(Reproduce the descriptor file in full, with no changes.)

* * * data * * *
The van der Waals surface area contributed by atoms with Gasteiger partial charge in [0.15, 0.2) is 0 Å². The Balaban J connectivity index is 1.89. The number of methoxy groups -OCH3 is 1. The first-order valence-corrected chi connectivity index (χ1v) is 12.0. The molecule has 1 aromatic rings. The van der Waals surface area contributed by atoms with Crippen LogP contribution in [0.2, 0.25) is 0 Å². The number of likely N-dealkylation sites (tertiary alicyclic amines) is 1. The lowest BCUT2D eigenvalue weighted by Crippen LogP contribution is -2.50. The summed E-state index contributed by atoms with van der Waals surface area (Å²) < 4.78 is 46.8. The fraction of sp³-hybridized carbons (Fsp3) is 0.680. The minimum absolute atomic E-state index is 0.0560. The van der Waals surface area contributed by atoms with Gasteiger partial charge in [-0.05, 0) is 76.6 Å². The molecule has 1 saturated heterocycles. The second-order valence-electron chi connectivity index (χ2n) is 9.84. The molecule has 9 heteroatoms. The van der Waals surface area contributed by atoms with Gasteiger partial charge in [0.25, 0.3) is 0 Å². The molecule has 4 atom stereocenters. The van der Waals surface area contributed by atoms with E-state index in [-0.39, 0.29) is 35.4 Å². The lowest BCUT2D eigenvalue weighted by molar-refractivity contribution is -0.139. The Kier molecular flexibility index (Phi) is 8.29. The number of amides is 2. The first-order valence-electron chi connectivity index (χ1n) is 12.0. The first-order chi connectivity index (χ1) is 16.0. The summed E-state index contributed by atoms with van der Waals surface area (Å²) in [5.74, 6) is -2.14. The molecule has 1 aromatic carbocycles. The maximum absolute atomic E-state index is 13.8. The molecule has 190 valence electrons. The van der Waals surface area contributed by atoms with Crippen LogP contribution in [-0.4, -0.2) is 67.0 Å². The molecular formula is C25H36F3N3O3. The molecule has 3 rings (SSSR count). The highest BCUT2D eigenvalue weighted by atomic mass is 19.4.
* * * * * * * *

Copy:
The van der Waals surface area contributed by atoms with Gasteiger partial charge in [0.15, 0.2) is 0 Å². The Balaban J connectivity index is 1.89. The number of methoxy groups -OCH3 is 1. The first-order valence-corrected chi connectivity index (χ1v) is 12.0. The molecule has 1 aromatic rings. The van der Waals surface area contributed by atoms with Crippen LogP contribution in [0.2, 0.25) is 0 Å². The number of likely N-dealkylation sites (tertiary alicyclic amines) is 1. The lowest BCUT2D eigenvalue weighted by Crippen LogP contribution is -2.50. The summed E-state index contributed by atoms with van der Waals surface area (Å²) < 4.78 is 46.8. The fraction of sp³-hybridized carbons (Fsp3) is 0.680. The minimum absolute atomic E-state index is 0.0560. The van der Waals surface area contributed by atoms with Gasteiger partial charge in [-0.05, 0) is 76.6 Å². The molecule has 1 saturated heterocycles. The second-order valence-electron chi connectivity index (χ2n) is 9.84. The molecule has 9 heteroatoms. The van der Waals surface area contributed by atoms with Gasteiger partial charge in [0.25, 0.3) is 0 Å². The molecule has 4 atom stereocenters. The van der Waals surface area contributed by atoms with E-state index in [-0.39, 0.29) is 35.4 Å². The lowest BCUT2D eigenvalue weighted by molar-refractivity contribution is -0.139. The Kier molecular flexibility index (Phi) is 8.29. The number of amides is 2. The first-order valence-electron chi connectivity index (χ1n) is 12.0. The first-order chi connectivity index (χ1) is 16.0. The summed E-state index contributed by atoms with van der Waals surface area (Å²) in [5.74, 6) is -2.14. The molecule has 1 aromatic carbocycles. The maximum absolute atomic E-state index is 13.8. The molecule has 190 valence electrons. The van der Waals surface area contributed by atoms with Crippen LogP contribution in [-0.4, -0.2) is 67.0 Å². The molecular formula is C25H36F3N3O3. The molecule has 3 rings (SSSR count). The highest BCUT2D eigenvalue weighted by atomic mass is 19.4.